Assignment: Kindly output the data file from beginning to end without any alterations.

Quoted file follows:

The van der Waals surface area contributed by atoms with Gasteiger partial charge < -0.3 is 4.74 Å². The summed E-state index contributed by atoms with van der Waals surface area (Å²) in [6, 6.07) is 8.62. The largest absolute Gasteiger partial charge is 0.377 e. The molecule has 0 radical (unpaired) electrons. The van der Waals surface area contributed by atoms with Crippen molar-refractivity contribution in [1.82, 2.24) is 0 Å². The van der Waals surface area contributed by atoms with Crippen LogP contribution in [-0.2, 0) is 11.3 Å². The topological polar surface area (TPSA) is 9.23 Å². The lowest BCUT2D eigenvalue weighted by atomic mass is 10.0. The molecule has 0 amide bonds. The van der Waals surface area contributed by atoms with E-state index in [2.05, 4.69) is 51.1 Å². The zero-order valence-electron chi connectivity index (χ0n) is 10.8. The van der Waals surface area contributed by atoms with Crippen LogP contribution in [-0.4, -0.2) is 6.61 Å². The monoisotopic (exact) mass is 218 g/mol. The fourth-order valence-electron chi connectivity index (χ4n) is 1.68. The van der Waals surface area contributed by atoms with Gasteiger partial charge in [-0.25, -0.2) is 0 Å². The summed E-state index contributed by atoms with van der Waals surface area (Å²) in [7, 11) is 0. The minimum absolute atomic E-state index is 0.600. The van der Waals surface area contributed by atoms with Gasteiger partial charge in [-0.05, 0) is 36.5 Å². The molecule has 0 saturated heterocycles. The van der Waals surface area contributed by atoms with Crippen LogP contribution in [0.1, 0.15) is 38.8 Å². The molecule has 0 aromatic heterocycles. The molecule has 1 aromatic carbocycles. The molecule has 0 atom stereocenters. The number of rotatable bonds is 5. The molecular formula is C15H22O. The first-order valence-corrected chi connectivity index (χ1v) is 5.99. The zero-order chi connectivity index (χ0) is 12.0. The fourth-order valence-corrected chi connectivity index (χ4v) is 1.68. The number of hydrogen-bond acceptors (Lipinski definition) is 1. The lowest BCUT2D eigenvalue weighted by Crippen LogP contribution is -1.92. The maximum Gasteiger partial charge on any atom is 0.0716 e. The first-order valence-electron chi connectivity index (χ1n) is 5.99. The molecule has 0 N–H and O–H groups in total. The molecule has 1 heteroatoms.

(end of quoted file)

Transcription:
The van der Waals surface area contributed by atoms with Gasteiger partial charge < -0.3 is 4.74 Å². The summed E-state index contributed by atoms with van der Waals surface area (Å²) in [6, 6.07) is 8.62. The largest absolute Gasteiger partial charge is 0.377 e. The molecule has 0 radical (unpaired) electrons. The van der Waals surface area contributed by atoms with Crippen molar-refractivity contribution in [1.82, 2.24) is 0 Å². The van der Waals surface area contributed by atoms with Crippen LogP contribution in [-0.2, 0) is 11.3 Å². The topological polar surface area (TPSA) is 9.23 Å². The lowest BCUT2D eigenvalue weighted by atomic mass is 10.0. The molecule has 0 amide bonds. The van der Waals surface area contributed by atoms with E-state index in [2.05, 4.69) is 51.1 Å². The zero-order valence-electron chi connectivity index (χ0n) is 10.8. The van der Waals surface area contributed by atoms with Crippen LogP contribution in [-0.4, -0.2) is 6.61 Å². The monoisotopic (exact) mass is 218 g/mol. The fourth-order valence-electron chi connectivity index (χ4n) is 1.68. The van der Waals surface area contributed by atoms with Gasteiger partial charge in [-0.25, -0.2) is 0 Å². The summed E-state index contributed by atoms with van der Waals surface area (Å²) in [7, 11) is 0. The minimum absolute atomic E-state index is 0.600. The van der Waals surface area contributed by atoms with Gasteiger partial charge in [-0.05, 0) is 36.5 Å². The molecule has 0 saturated heterocycles. The van der Waals surface area contributed by atoms with Crippen LogP contribution in [0.1, 0.15) is 38.8 Å². The molecule has 0 aromatic heterocycles. The molecule has 1 aromatic carbocycles. The molecule has 0 atom stereocenters. The number of rotatable bonds is 5. The molecular formula is C15H22O. The first-order valence-corrected chi connectivity index (χ1v) is 5.99. The zero-order chi connectivity index (χ0) is 12.0. The fourth-order valence-corrected chi connectivity index (χ4v) is 1.68. The number of hydrogen-bond acceptors (Lipinski definition) is 1. The lowest BCUT2D eigenvalue weighted by Crippen LogP contribution is -1.92. The maximum Gasteiger partial charge on any atom is 0.0716 e. The first-order valence-electron chi connectivity index (χ1n) is 5.99. The molecule has 0 N–H and O–H groups in total. The molecule has 1 heteroatoms.